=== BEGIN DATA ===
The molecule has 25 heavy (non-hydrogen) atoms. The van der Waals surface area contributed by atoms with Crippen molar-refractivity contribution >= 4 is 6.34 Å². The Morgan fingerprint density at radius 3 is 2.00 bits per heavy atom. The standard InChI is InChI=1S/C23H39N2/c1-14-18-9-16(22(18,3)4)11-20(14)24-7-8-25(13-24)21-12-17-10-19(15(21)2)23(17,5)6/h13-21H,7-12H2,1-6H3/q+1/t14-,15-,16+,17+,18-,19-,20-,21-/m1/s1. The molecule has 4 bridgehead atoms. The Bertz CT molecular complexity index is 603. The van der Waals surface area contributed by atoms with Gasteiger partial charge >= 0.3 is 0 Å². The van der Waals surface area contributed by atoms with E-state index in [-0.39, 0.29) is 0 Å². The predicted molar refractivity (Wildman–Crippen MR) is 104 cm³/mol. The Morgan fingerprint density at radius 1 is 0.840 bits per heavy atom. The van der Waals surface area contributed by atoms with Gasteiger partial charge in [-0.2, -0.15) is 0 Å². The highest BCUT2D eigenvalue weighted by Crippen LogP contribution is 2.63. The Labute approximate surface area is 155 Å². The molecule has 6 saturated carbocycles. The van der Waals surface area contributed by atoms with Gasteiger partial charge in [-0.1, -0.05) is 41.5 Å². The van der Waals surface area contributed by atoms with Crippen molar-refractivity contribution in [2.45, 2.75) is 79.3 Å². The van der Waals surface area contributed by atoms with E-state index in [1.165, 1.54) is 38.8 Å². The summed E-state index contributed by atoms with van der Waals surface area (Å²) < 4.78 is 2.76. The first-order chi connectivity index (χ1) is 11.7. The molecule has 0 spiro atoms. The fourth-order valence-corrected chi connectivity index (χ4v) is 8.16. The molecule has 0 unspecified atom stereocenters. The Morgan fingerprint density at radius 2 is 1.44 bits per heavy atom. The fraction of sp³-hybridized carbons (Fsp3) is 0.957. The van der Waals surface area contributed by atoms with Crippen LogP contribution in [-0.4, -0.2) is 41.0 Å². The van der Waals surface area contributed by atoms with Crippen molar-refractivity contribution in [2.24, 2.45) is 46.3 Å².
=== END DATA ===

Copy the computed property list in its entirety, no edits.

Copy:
The molecule has 25 heavy (non-hydrogen) atoms. The van der Waals surface area contributed by atoms with Crippen molar-refractivity contribution >= 4 is 6.34 Å². The Morgan fingerprint density at radius 3 is 2.00 bits per heavy atom. The standard InChI is InChI=1S/C23H39N2/c1-14-18-9-16(22(18,3)4)11-20(14)24-7-8-25(13-24)21-12-17-10-19(15(21)2)23(17,5)6/h13-21H,7-12H2,1-6H3/q+1/t14-,15-,16+,17+,18-,19-,20-,21-/m1/s1. The molecule has 4 bridgehead atoms. The Bertz CT molecular complexity index is 603. The van der Waals surface area contributed by atoms with Gasteiger partial charge >= 0.3 is 0 Å². The van der Waals surface area contributed by atoms with E-state index in [-0.39, 0.29) is 0 Å². The predicted molar refractivity (Wildman–Crippen MR) is 104 cm³/mol. The Morgan fingerprint density at radius 1 is 0.840 bits per heavy atom. The van der Waals surface area contributed by atoms with Gasteiger partial charge in [-0.2, -0.15) is 0 Å². The highest BCUT2D eigenvalue weighted by Crippen LogP contribution is 2.63. The Labute approximate surface area is 155 Å². The molecule has 6 saturated carbocycles. The van der Waals surface area contributed by atoms with Gasteiger partial charge in [-0.1, -0.05) is 41.5 Å². The van der Waals surface area contributed by atoms with Crippen molar-refractivity contribution in [2.45, 2.75) is 79.3 Å². The van der Waals surface area contributed by atoms with E-state index in [1.165, 1.54) is 38.8 Å². The summed E-state index contributed by atoms with van der Waals surface area (Å²) < 4.78 is 2.76. The first-order chi connectivity index (χ1) is 11.7. The molecule has 0 spiro atoms. The fourth-order valence-corrected chi connectivity index (χ4v) is 8.16. The molecule has 0 unspecified atom stereocenters. The Morgan fingerprint density at radius 2 is 1.44 bits per heavy atom. The fraction of sp³-hybridized carbons (Fsp3) is 0.957. The van der Waals surface area contributed by atoms with Crippen LogP contribution in [-0.4, -0.2) is 41.0 Å². The van der Waals surface area contributed by atoms with Crippen molar-refractivity contribution in [2.24, 2.45) is 46.3 Å².